Thursday, February 12, 2009

We Made the News!

Check out the article with pictures here:

DERRY — The sweet, sable-colored mare probably can't believe her good fortune. Aptly named Faith by the woman who rescued her, the horse is now in a clean stable with an endless supply of hay and fresh water. Her emaciated body is covered by a warm blanket. Her wounds are being tended to and she has even made a new equine buddy.

In a different kind of Valentine's Day story, Faith's new owner, Julie Hersey has in her own words "fallen in love with a horse who hasn't been loved in a very long time."

Hersey, the owner of Greenwood Stables on Frost Road in Derry, learned of Faith's plight through a post on an equine Web site that described a "mare in dire straights . . . she needs a rescue and an upgrade in ownership."

The message was posted on Jan. 24 and there were subsequent posts from interested would-be rescuers. When Hersey realized that these rescue attempts weren't coming through, she decided to rescue the mare herself.

On Feb. 2, Hersey and her husband Dan drove to the farm on Foster Road in Loudon where they persuaded the owner to sell Faith to them for a dollar.

"She was standing on a sheet of ice, surrounded by a barbed wire fence," Hersey said. "She had no food or water and there was a nylon halter cutting into her nose."

The mare was severely malnourished and had oozing wounds on her legs. On their way back to Derry, Hersey called Dr. Robyn Eldredge from Deerfield Veterinarian Clinic who met them back at Greenwood Stables. After she examined Faith, who is around 17-years-old, Hersey asked if the mare would need to be euthanized.

"She looked at me and said, 'No not yet. She still has fire in her eyes and wants to live,'" Hersey said.

Faith, who stands at 16.3 hands, or 5 foot, 7 inches, weighs 800 pounds. "She should be at 1100 or 1150 pounds," Hersey said.

Faith had a touch-and-go first week with Hersey up at all hours of the night keeping a close eye on her. Faith suffered from colic from being introduced to grain in her diet which she needs to build back her strength. She was unsteady on her feet and her hind legs were swollen from being malnourished.

"We thought we were going to lose her the third night," Hersey said.

Over the first week, Hersey enlisted the help of three veterinarians — Eldredge and Dr. Simon George from Deerfield Veterinary Clinic and Dr. Brad Barnes from Atkinson Equine Clinic. Hersey has to give medications both by mouth and injection for Faith's abcesses and for pain. So far her veterinary bills are up to $1000 and continue to grow with Faith needing a dental exam and radiographs of one leg and then corrective shoeing by the farrier.

Last Friday, Hersey's attorney Trish Morris, who practices animal law, visited the stables and was horrified at Faith's condition when Hersey removed the blanket from Faith's back.

On Monday, Hersey filed animal cruelty charges against the horse owner with the Loudon police. When the police went to visit the farm, the owner gave conflicting statements as to how long he had the mare.

Morris said on Tuesday that she hopes the police will follow through with animal cruelty charges.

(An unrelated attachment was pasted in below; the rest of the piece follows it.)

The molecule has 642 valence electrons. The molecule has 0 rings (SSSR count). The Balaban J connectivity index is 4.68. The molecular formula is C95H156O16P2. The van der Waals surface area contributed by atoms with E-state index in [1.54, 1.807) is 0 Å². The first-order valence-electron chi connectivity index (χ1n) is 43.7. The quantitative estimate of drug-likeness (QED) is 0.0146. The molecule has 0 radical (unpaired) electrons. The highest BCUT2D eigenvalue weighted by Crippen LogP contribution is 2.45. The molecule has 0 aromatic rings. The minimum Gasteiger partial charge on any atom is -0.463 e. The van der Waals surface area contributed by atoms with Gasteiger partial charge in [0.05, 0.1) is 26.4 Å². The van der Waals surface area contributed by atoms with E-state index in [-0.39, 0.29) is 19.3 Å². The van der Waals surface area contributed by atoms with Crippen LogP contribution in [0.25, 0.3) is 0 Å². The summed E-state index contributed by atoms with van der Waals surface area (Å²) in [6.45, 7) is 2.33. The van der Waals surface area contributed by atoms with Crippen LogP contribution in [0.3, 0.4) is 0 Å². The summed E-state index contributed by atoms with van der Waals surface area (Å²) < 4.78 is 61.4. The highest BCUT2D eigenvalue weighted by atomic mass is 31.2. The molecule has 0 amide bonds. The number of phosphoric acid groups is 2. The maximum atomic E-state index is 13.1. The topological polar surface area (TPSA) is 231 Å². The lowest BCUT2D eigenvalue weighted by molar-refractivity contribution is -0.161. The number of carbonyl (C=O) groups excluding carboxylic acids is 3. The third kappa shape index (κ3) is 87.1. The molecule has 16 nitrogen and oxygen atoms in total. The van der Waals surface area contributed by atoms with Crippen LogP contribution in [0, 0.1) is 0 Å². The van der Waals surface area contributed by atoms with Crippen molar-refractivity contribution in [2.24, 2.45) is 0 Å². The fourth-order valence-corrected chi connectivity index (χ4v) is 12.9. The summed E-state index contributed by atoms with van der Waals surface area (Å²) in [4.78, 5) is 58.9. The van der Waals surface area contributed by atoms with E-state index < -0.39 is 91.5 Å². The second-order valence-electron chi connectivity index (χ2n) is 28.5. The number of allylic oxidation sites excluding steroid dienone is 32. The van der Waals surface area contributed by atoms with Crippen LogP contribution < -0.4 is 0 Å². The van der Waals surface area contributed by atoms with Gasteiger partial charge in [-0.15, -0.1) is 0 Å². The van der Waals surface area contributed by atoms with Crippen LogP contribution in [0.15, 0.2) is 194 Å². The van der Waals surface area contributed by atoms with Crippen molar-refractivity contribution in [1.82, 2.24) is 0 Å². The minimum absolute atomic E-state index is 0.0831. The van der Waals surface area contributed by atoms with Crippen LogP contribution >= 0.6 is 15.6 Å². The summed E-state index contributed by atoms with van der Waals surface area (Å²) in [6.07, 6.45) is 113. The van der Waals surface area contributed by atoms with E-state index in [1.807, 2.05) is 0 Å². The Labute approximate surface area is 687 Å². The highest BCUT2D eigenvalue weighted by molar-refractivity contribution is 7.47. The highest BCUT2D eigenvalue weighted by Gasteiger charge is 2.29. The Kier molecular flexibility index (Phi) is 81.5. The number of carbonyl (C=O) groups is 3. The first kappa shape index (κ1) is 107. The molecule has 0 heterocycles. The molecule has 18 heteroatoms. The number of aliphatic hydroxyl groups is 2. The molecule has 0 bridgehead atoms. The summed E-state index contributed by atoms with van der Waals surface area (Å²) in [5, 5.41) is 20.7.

Hersey has enlisted support from the New Hampshire Society for the Prevention of Cruelty to Animals and the animal control officer from Pittsfield that covers Loudon as well as the state veterinarian's office.

"Something has to be done," Morris said. "We are seeing a problem statewide with people not being able to afford to care for their horses."

Morris said with hay at a ten year high at $6.25 a bale not including delivery charges, the increased cost of grain, the increased cost of shavings combined with a shortage of shavings due to low new construction, the cost of keeping horses has become hard, if not impossible, for many owners.

"There are very few horse shelters in New Hampshire," Morris said. "The NHSPCA had ten horses at the beginning of the week. A horse rescue in Chichester has 51 horses. Donations are down to most non profits, while surrenders are up."

If there is a true case of neglect, the NHSPCA will try to educate the owners as to proper care of the animal.

"Sometimes, it is truly an issue of education," Morris said.

In a negligent animal cruelty case, the first offense is a misdemeanor with up to one year imprisonment and/or up to a $2,000 fine. The second offense of negligent cruelty is a Class B felony and requires a minimum of zero to three and a half years of imprisonment with a maximum of seven years, and/or up to a $4,000.00 fine. Intentional animal cruelty, first offense, is a Class B felony.

Hersey said Faith is doing better this week, but her recovery will be a long one, with ups and downs along the way. Many people from the horse community have offered help and sent money for Faith's food and medical care. A woman from Maine sent a brand new blanket for her.

"I am overjoyed that we found her in time," Hersey said. "She is a sweet animal that never did anything to warrant the cruelty she was shown. I believe she knows she's safe now. She knows she's home."

To find out more about Faith and to read Hersey's blog, "Saving Faith," visit

Want to help?
Donations for Faith's care can be made to:

Dodge Grain
59 North Broadway
Salem, N.H.


Deerfield Veterinarian Clinic
150 South Road
Deerfield, N.H.

When making a donation, please note that it is for "Faith at Greenwood Stables."


1 comment:

  1. Congrats for making the news! I found you through the Fugly blog. I'm so happy Faith is safe with you and is finally getting good care.